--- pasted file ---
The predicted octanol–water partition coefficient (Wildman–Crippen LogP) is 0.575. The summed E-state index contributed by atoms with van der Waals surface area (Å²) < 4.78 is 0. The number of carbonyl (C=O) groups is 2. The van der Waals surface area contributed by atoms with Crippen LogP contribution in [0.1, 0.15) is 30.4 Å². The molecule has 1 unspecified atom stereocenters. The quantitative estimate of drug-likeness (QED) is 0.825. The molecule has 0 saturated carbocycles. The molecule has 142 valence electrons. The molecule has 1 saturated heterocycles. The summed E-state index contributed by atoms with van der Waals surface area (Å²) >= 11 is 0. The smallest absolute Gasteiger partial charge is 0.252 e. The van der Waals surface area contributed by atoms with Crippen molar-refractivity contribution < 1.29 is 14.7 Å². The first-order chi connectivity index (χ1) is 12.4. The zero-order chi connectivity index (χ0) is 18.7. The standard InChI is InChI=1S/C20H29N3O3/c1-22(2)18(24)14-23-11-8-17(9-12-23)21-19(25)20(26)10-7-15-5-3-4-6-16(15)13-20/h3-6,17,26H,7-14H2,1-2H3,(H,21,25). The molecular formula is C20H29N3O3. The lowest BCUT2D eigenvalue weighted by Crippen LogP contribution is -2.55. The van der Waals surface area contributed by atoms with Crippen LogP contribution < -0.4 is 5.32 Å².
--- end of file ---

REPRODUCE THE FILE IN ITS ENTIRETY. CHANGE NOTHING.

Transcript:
The predicted octanol–water partition coefficient (Wildman–Crippen LogP) is 0.575. The summed E-state index contributed by atoms with van der Waals surface area (Å²) < 4.78 is 0. The number of carbonyl (C=O) groups is 2. The van der Waals surface area contributed by atoms with Crippen LogP contribution in [0.1, 0.15) is 30.4 Å². The molecule has 1 unspecified atom stereocenters. The quantitative estimate of drug-likeness (QED) is 0.825. The molecule has 0 saturated carbocycles. The molecule has 142 valence electrons. The molecule has 1 saturated heterocycles. The summed E-state index contributed by atoms with van der Waals surface area (Å²) >= 11 is 0. The smallest absolute Gasteiger partial charge is 0.252 e. The van der Waals surface area contributed by atoms with Crippen molar-refractivity contribution < 1.29 is 14.7 Å². The first-order chi connectivity index (χ1) is 12.4. The zero-order chi connectivity index (χ0) is 18.7. The standard InChI is InChI=1S/C20H29N3O3/c1-22(2)18(24)14-23-11-8-17(9-12-23)21-19(25)20(26)10-7-15-5-3-4-6-16(15)13-20/h3-6,17,26H,7-14H2,1-2H3,(H,21,25). The molecular formula is C20H29N3O3. The lowest BCUT2D eigenvalue weighted by Crippen LogP contribution is -2.55. The van der Waals surface area contributed by atoms with Crippen LogP contribution < -0.4 is 5.32 Å².